It’s been a strong year for Bevan Brittan’s PFI and PPP teams which has been reflected in the Chambers 2022 newly published rankings. Bevan Brittan is now ranked in Band 3 for the UK-wide ‘Infrastructure: PFI/PPP’ ranking. We spoke with Partner Colin McConaghy to find out more.

What makes this a standout year for you and your teams?

Since March 2021 our team has managed a successful transformation to the virtual world. As a team we’ve been really good at looking after each other which enabled us to effectively deliver for our clients and continue our service provision.

We’ve continued to deliver high quality and broad range of work advising many different types of stakeholders in PFI and PPP projects, from investors and lenders to contracting authorities and subcontractors, across a diverse range of sectors including: education, health, energy, waste, street lighting, emergency services, social care, highways, and property regeneration – all within the past year, which is pretty impressive!

In the PFI space we continue to provide ongoing advice on a variety of challenging operational project issues such as:

  • service reconfigurations and project restructurings
  • termination issues
  • expiry planning and implementation
  • refinance issues
  • construction related issues (including defects)
  • advice in relation to insurance gain share mechanisms
  • issues arising from Covid including reliefs, protections and variations
  • significant dispute resolutions

We’ve also engaged in various innovative new PPP projects including the WEP Welsh schools’ Mutual Investment Model which is currently the only significant PPP model in the UK for delivering new educational infrastructure. Over the past year we have advised all 24 participating contracting authorities on their entry into the Strategic Partnering Arrangement (SPA) and we’re advising on the first 5 pathfinder schemes too. Getting all those authorities to sign up to the SPA was no mean practical feat during lockdown, as the Welsh Government’s restrictions around Covid were changing and so it was challenging to enable authorities to sign and physically seal when they were often working remotely. It was a testament to our team who managed to successfully navigate the task, allowing the project to progress.

Which cases/projects are you most proud of and why?

I’m proud that we were able to provide innovative solutions to investor and lender clients so they could implement significant structural and service changes to their operational PFI projects. This enabled them to drive efficiencies and respond to the changing needs of authorities and service users, whilst importantly, protecting them from the increased exposure to risk. We also helped clients improve their contract management skills and processes so they could better foresee, manage and respond to issues effectively.

I’m also very proud of the support the team gave to the NHS. Very early on in the pandemic we were called on by the Department of Health and Social Care to provide advice on the NHS PFI Standard Form contract regarding the implications of Covid-19. That highlighted two things; our close partnership and working arrangements with the Department, but also their faith in us and our ability to work quickly and nimbly to deliver for them.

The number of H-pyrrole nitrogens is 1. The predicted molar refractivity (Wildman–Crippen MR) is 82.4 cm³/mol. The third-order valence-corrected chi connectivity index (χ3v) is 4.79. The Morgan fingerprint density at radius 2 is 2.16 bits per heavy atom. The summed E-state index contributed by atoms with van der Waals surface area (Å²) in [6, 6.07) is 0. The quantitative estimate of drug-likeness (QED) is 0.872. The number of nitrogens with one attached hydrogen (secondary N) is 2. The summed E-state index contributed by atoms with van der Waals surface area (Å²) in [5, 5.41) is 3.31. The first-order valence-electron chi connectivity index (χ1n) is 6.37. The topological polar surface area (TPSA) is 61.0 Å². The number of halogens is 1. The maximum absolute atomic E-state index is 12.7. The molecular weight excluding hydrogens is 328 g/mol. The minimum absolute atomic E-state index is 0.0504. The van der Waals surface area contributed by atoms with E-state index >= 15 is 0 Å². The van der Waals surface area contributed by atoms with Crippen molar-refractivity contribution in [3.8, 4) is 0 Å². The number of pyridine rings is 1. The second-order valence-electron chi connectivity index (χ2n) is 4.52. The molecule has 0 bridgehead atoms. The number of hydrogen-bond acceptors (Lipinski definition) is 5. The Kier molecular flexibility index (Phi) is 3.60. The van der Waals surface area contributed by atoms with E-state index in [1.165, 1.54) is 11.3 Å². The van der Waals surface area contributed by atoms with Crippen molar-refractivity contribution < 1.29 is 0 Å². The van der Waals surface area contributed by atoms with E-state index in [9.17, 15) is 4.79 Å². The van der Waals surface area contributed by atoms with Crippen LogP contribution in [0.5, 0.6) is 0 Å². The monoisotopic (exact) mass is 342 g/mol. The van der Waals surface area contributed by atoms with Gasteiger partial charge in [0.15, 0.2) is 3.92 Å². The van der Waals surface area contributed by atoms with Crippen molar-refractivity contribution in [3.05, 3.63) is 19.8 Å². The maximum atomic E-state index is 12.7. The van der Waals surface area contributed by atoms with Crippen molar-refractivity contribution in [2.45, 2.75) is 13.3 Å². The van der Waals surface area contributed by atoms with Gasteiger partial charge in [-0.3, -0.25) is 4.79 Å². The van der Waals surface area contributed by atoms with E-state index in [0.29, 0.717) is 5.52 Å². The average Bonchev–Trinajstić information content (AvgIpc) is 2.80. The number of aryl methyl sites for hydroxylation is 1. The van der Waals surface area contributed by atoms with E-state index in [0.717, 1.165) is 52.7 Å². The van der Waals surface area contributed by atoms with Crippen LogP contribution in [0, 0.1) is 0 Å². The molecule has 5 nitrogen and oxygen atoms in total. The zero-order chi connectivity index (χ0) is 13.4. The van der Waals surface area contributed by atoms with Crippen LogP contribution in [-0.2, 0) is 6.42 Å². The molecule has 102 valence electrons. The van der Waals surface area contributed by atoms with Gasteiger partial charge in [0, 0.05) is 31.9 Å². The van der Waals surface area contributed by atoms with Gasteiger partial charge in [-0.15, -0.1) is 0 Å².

On a similar note, we also implemented over 10 urgent PFI variations to operational health schemes to deliver changes that are required due to Covid. Those included extensions to deliver bed capacity and reconfigurations of emergency departments to separate infected from non-infected workflows. This was all crucial capacity related work which again highlighted the team’s ability to work pragmatically to help our clients deliver the critical changes needed as part of the NHS’ response to the pandemic. We also helped clients from other sectors, such as education, leisure and waste, with their response by understanding the ever-changing government guidance and interpreting that within the context of contracts to advise them on service delivery requirements and relevant reliefs.

Looking ahead, what do you hope to achieve as a team over the next 12 months?

Going forward we hope to continue building on our success of supporting clients with interesting and challenging projects. An area of increased focus for us will be on PFI expiry, which is on the horizon for many projects.

We expect to help more clients utilise effective contract management in their operational projects, encouraging a collaborative approach in relationships with other stakeholders, which will be vital in the context of expiry.

We also expect ‘net zero’ to be an increased focus area for our team (particularly given the wider focus and underlying need to address net zero). In relation to new PPP projects we have already, for example, assisted clients on the impact of evaluation criteria in respect of net zero, carbon reduction and environmental performance and shall continue to advise clients on net zero agenda related aspects on new PPP projects. 

On existing PPP/PFI projects, the challenge is how to achieve greater energy efficiency on such existing schemes and possibilities include retrofitting and energy related performance variations in order to bring about carbon reduction and energy efficiencies. We have already advised a number of clients on such initiatives already and it’s clear that a collaborative and pragmatic approach between all project parties is key.

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